Lebanon under Regional Totalitarian Attack Anew

Along with three recent explosions, the killers of former Prime Minister Hariri and other cadres of Lebanese Cedar Revolution are trying something new this time, Fatah al-Islam, exploiting apparently their excellent relations with many al-Qaeda personnel. They are obviously terrified of the upcoming International Tribunal for Lebanon, the truth time and justice time.

The Lebanese democratically elected independence government is staying, and the international tribunal is coming.

So, assassins get more terrified, and independent free democratic Lebanon go ahead.

These are some related materials by the Council on Foreign Relations:

Lebanon's Fires Burn Anew

May 22, 2007

Last summer the world watched in shock as Israel fought a month-long campaign against Hezbollah militants in southern Lebanon. With the aftershocks of that conflict still rippling throughout the region, it appears Lebanon could be in for another bloody summer. The latest outbreak of violence features a new cast of combatants, headlined by the recently coalesced terrorist group Fatah al-Islam, an offshoot of a Syrian-backed Palestinian group based in several refugee camps in Lebanon. On May 20, Lebanese security forces met stiff resistance when raiding a Fatah al-Islam building north of Tripoli. The ensuing violence (CNN) represents the worst internal fighting in Lebanon since the end of that country’s civil war in 1990. On May 21 Lebanese forces pounded (IHT) parts of the troublesome Nahr al-Bared refugee camp. Violence soon spread to Beirut as two large bombs detonated (Daily Star) in the city’s center. Fatah al-Islam claimed responsibility for the attacks.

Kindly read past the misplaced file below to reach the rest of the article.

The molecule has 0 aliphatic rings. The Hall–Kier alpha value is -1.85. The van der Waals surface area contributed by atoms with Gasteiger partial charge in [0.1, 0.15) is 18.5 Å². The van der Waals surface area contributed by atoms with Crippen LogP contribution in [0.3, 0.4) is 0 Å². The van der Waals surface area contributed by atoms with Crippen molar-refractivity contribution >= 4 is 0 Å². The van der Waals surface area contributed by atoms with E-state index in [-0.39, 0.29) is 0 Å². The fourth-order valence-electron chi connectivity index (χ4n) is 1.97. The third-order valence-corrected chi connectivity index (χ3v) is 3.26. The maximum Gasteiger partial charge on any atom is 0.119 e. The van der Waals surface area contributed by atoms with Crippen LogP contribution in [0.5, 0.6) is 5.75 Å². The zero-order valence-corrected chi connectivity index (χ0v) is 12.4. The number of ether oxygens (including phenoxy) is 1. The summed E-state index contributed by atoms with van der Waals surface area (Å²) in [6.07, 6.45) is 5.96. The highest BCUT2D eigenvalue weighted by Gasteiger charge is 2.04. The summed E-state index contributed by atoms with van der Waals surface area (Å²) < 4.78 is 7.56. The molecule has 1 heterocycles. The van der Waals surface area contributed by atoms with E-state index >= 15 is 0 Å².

The Lebanese media quickly pointed an accusing finger (BBC) toward Syria. Most experts believe Syria’s hand was behind the 2005 assassination of former Lebanese Prime Minister Rafik Hariri. The timing did not go unnoticed, either: The latest outbreak of fighting comes just days after the United States and its allies circulated a UN Security Council resolution calling for a tribunal (Jurist) to try Hariri’s killers. Earlier this month Secretary of State Condoleezza Rice wrote an editorial in an Arabic-language Lebanese paper calling for Lebanon to support such a tribunal. CFR Mideast expert Steven A. Cook says in this podcast that Syria continues to meddle in Lebanon’s affairs, though Syria denies all such charges.